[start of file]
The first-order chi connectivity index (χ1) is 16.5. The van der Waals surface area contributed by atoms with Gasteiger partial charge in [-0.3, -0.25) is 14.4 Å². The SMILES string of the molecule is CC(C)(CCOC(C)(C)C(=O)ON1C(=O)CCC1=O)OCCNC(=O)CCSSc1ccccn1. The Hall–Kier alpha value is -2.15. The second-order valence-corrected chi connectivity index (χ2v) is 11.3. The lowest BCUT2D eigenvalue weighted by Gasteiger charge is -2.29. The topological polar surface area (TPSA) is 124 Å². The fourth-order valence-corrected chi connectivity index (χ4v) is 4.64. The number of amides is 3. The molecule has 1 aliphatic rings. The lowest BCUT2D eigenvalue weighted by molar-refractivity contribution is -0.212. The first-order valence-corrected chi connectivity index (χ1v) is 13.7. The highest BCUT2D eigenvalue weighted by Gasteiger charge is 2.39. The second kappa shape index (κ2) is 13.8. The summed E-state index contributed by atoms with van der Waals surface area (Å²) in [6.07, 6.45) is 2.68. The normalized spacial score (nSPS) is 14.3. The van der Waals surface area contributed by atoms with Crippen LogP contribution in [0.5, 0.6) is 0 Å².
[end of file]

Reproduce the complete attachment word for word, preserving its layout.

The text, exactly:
The first-order chi connectivity index (χ1) is 16.5. The van der Waals surface area contributed by atoms with Gasteiger partial charge in [-0.3, -0.25) is 14.4 Å². The SMILES string of the molecule is CC(C)(CCOC(C)(C)C(=O)ON1C(=O)CCC1=O)OCCNC(=O)CCSSc1ccccn1. The Hall–Kier alpha value is -2.15. The second-order valence-corrected chi connectivity index (χ2v) is 11.3. The lowest BCUT2D eigenvalue weighted by Gasteiger charge is -2.29. The topological polar surface area (TPSA) is 124 Å². The fourth-order valence-corrected chi connectivity index (χ4v) is 4.64. The number of amides is 3. The molecule has 1 aliphatic rings. The lowest BCUT2D eigenvalue weighted by molar-refractivity contribution is -0.212. The first-order valence-corrected chi connectivity index (χ1v) is 13.7. The highest BCUT2D eigenvalue weighted by Gasteiger charge is 2.39. The second kappa shape index (κ2) is 13.8. The summed E-state index contributed by atoms with van der Waals surface area (Å²) in [6.07, 6.45) is 2.68. The normalized spacial score (nSPS) is 14.3. The van der Waals surface area contributed by atoms with Crippen LogP contribution in [0.5, 0.6) is 0 Å².